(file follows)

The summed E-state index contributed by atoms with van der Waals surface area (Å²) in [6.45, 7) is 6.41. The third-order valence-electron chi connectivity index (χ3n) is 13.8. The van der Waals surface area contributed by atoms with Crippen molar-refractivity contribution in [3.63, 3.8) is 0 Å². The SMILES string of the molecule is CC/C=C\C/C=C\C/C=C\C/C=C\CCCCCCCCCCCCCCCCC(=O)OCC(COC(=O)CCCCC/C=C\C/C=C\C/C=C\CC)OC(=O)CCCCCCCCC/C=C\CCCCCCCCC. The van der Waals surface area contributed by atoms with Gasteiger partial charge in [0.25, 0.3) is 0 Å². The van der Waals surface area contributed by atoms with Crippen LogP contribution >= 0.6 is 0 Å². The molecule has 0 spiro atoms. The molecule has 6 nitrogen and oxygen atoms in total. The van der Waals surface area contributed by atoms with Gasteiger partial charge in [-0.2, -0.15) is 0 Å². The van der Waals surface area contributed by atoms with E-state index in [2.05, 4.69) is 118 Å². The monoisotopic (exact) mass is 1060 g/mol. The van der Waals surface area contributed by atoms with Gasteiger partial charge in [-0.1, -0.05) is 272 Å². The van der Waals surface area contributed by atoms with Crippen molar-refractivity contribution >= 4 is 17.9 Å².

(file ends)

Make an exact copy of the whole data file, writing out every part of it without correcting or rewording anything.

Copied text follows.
The summed E-state index contributed by atoms with van der Waals surface area (Å²) in [6.45, 7) is 6.41. The third-order valence-electron chi connectivity index (χ3n) is 13.8. The van der Waals surface area contributed by atoms with Crippen molar-refractivity contribution in [3.63, 3.8) is 0 Å². The SMILES string of the molecule is CC/C=C\C/C=C\C/C=C\C/C=C\CCCCCCCCCCCCCCCCC(=O)OCC(COC(=O)CCCCC/C=C\C/C=C\C/C=C\CC)OC(=O)CCCCCCCCC/C=C\CCCCCCCCC. The van der Waals surface area contributed by atoms with Gasteiger partial charge in [0.25, 0.3) is 0 Å². The van der Waals surface area contributed by atoms with Crippen LogP contribution >= 0.6 is 0 Å². The molecule has 0 spiro atoms. The molecule has 6 nitrogen and oxygen atoms in total. The van der Waals surface area contributed by atoms with Gasteiger partial charge in [-0.2, -0.15) is 0 Å². The van der Waals surface area contributed by atoms with E-state index in [2.05, 4.69) is 118 Å². The monoisotopic (exact) mass is 1060 g/mol. The van der Waals surface area contributed by atoms with Gasteiger partial charge in [-0.1, -0.05) is 272 Å². The van der Waals surface area contributed by atoms with Crippen molar-refractivity contribution >= 4 is 17.9 Å².